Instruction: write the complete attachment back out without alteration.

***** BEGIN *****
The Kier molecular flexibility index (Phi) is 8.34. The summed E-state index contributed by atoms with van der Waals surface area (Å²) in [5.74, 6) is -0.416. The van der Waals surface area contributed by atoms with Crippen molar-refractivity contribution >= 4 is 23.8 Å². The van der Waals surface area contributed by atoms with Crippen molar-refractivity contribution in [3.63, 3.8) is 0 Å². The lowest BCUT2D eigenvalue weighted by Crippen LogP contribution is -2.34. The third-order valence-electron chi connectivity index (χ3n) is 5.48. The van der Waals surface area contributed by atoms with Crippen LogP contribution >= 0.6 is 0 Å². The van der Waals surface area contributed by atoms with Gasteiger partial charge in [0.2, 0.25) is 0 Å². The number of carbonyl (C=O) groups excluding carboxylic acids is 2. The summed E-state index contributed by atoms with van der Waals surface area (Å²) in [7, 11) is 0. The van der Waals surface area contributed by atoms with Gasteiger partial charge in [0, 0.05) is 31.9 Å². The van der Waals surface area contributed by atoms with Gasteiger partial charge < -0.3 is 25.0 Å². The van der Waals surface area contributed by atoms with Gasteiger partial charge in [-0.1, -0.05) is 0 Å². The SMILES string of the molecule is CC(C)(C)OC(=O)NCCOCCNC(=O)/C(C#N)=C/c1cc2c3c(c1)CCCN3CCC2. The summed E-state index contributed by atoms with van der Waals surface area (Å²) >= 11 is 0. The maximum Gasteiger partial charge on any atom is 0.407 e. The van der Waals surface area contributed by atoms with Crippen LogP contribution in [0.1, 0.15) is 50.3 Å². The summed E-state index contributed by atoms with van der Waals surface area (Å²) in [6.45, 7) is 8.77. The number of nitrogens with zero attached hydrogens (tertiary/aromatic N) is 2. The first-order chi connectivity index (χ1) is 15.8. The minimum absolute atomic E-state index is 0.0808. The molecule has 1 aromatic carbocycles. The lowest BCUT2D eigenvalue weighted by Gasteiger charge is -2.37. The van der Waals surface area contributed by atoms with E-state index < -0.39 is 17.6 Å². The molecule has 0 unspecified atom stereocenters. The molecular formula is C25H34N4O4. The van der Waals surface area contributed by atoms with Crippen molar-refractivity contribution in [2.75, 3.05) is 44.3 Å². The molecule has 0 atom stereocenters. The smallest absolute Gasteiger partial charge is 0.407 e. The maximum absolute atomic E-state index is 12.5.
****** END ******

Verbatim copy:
The Kier molecular flexibility index (Phi) is 8.34. The summed E-state index contributed by atoms with van der Waals surface area (Å²) in [5.74, 6) is -0.416. The van der Waals surface area contributed by atoms with Crippen molar-refractivity contribution >= 4 is 23.8 Å². The van der Waals surface area contributed by atoms with Crippen molar-refractivity contribution in [3.63, 3.8) is 0 Å². The lowest BCUT2D eigenvalue weighted by Crippen LogP contribution is -2.34. The third-order valence-electron chi connectivity index (χ3n) is 5.48. The van der Waals surface area contributed by atoms with Crippen LogP contribution >= 0.6 is 0 Å². The van der Waals surface area contributed by atoms with Gasteiger partial charge in [0.2, 0.25) is 0 Å². The number of carbonyl (C=O) groups excluding carboxylic acids is 2. The summed E-state index contributed by atoms with van der Waals surface area (Å²) in [7, 11) is 0. The van der Waals surface area contributed by atoms with Gasteiger partial charge in [0, 0.05) is 31.9 Å². The van der Waals surface area contributed by atoms with Gasteiger partial charge < -0.3 is 25.0 Å². The van der Waals surface area contributed by atoms with Gasteiger partial charge in [-0.1, -0.05) is 0 Å². The SMILES string of the molecule is CC(C)(C)OC(=O)NCCOCCNC(=O)/C(C#N)=C/c1cc2c3c(c1)CCCN3CCC2. The summed E-state index contributed by atoms with van der Waals surface area (Å²) >= 11 is 0. The maximum Gasteiger partial charge on any atom is 0.407 e. The van der Waals surface area contributed by atoms with Crippen LogP contribution in [0.1, 0.15) is 50.3 Å². The summed E-state index contributed by atoms with van der Waals surface area (Å²) in [6.45, 7) is 8.77. The number of nitrogens with zero attached hydrogens (tertiary/aromatic N) is 2. The first-order chi connectivity index (χ1) is 15.8. The minimum absolute atomic E-state index is 0.0808. The molecule has 1 aromatic carbocycles. The lowest BCUT2D eigenvalue weighted by Gasteiger charge is -2.37. The van der Waals surface area contributed by atoms with E-state index < -0.39 is 17.6 Å². The molecule has 0 unspecified atom stereocenters. The molecular formula is C25H34N4O4. The van der Waals surface area contributed by atoms with Crippen molar-refractivity contribution in [2.75, 3.05) is 44.3 Å². The molecule has 0 atom stereocenters. The smallest absolute Gasteiger partial charge is 0.407 e. The maximum absolute atomic E-state index is 12.5.